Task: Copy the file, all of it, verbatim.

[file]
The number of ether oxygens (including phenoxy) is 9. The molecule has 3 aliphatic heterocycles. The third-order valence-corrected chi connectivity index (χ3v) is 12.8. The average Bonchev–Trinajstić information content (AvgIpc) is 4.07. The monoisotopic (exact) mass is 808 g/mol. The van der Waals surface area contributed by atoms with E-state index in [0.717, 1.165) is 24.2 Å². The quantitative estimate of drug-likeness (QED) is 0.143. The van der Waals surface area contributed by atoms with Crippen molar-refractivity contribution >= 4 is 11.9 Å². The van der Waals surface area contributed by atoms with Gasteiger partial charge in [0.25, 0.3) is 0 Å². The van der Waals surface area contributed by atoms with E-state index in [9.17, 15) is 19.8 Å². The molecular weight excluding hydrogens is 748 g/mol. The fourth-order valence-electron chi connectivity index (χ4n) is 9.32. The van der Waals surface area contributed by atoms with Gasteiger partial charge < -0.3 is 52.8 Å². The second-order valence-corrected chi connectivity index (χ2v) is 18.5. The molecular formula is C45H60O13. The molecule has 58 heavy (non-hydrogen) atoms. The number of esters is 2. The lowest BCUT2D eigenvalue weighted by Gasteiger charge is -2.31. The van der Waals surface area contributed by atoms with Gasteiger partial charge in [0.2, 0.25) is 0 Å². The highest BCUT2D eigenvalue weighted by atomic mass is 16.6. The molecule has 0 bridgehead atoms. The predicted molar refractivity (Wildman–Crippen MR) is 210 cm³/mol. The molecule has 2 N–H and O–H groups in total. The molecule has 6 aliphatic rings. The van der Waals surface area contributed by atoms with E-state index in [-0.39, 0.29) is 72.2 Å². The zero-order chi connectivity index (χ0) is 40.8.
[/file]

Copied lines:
The number of ether oxygens (including phenoxy) is 9. The molecule has 3 aliphatic heterocycles. The third-order valence-corrected chi connectivity index (χ3v) is 12.8. The average Bonchev–Trinajstić information content (AvgIpc) is 4.07. The monoisotopic (exact) mass is 808 g/mol. The van der Waals surface area contributed by atoms with E-state index in [0.717, 1.165) is 24.2 Å². The quantitative estimate of drug-likeness (QED) is 0.143. The van der Waals surface area contributed by atoms with Crippen molar-refractivity contribution >= 4 is 11.9 Å². The van der Waals surface area contributed by atoms with Gasteiger partial charge in [0.25, 0.3) is 0 Å². The van der Waals surface area contributed by atoms with E-state index in [9.17, 15) is 19.8 Å². The molecular weight excluding hydrogens is 748 g/mol. The fourth-order valence-electron chi connectivity index (χ4n) is 9.32. The van der Waals surface area contributed by atoms with Gasteiger partial charge < -0.3 is 52.8 Å². The second-order valence-corrected chi connectivity index (χ2v) is 18.5. The molecular formula is C45H60O13. The molecule has 58 heavy (non-hydrogen) atoms. The number of esters is 2. The lowest BCUT2D eigenvalue weighted by Gasteiger charge is -2.31. The van der Waals surface area contributed by atoms with Gasteiger partial charge in [0.2, 0.25) is 0 Å². The highest BCUT2D eigenvalue weighted by atomic mass is 16.6. The molecule has 0 bridgehead atoms. The predicted molar refractivity (Wildman–Crippen MR) is 210 cm³/mol. The molecule has 2 N–H and O–H groups in total. The molecule has 6 aliphatic rings. The van der Waals surface area contributed by atoms with E-state index in [-0.39, 0.29) is 72.2 Å². The zero-order chi connectivity index (χ0) is 40.8.